TRAVERSE CITY, Mich. -- Karma Automotive has kept a low profile while building out its California factory and re-engineering the old Fisker Karma, now called the Revero.
While Rivian, Faraday Future, Bollinger Motors and a handful of other startups have garnered headlines as they seek investors for their electric vehicles, Karma Automotive — borne out of the ashes of the old Fisker Automotive — decided to stay out of the news until it had a salable vehicle.
"The way I like to do it is — we are deeds, not words," Bob Kruse, Karma Automotive's chief technology officer, said Wednesday at the CAR Management Briefing Seminars. "We've essentially built the whole enterprise, from a supply chain, through manufacturing, through product engineering. We've got a retail network, a service network and a system to track it all. On a small scale, we are a complete automotive entity. We can talk about what we've done. We can let you drive what we've done. We don't have to make a bunch of promises in a PowerPoint presentation that says, 'Here's what we are going to do if we raise money.' "
Karma Automotive is bankrolled by China's Wanxiang Group Corp. The company's plant is in Moreno Valley, Calif., east of Los Angeles. The plan, Kruse said, is to expand the brand to include crossovers and other vehicles on a new platform the company calls e-Klipse, scheduled for production in 2021. A separate brand will be launched for China. The company has four business units, focusing on vehicles, design, innovation and technology.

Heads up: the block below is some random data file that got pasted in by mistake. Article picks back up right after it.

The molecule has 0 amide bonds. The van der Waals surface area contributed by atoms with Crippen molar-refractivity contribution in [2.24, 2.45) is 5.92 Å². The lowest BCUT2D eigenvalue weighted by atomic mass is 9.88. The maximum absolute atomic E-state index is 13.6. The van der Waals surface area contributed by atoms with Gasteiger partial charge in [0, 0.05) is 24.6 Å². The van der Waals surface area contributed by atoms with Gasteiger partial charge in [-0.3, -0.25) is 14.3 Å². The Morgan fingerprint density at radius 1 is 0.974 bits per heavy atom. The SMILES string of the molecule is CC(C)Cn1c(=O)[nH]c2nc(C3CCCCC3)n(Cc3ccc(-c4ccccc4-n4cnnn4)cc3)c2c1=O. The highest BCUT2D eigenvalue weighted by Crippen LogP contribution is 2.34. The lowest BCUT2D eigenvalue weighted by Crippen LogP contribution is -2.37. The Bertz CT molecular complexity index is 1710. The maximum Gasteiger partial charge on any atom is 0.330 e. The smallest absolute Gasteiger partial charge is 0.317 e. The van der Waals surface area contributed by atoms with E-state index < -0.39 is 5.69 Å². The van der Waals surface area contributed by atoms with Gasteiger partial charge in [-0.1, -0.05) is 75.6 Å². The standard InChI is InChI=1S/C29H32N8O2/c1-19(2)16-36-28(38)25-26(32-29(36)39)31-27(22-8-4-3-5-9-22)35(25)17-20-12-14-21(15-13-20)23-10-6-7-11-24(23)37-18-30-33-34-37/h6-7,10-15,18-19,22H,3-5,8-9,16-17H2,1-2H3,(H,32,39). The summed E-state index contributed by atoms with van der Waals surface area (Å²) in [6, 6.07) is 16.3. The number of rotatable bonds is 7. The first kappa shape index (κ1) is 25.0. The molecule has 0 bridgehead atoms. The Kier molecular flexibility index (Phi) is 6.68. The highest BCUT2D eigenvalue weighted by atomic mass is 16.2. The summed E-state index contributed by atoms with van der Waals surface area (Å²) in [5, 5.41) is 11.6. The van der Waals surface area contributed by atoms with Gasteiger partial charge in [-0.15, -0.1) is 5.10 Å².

The 2020 Revero GT, Kruse says, is the company's core product. While some of the underpinnings can trace their roots to the Fisker Karma of 2012, the new car features a three-cylinder BMW engine that powers a generator providing electricity to two electric motors that drive the rear wheels. The car can travel up to 80 miles on a single charge and around 360 miles on a full charge and full tank of gasoline. The car is expected to cost around $135,000.
Kruse, a former General Motors executive who helped develop the first-generation Chevrolet Volt, said he has recruited former colleagues from GM, and engineers from Ford, BMW and other automakers. "We have a small but deep engineering team," he said.
The company uses additive manufacturing to make some of its parts and builds the complete car at its California plant. Karma will show three vehicles this month at the Pebble Beach Concours d'Elegance.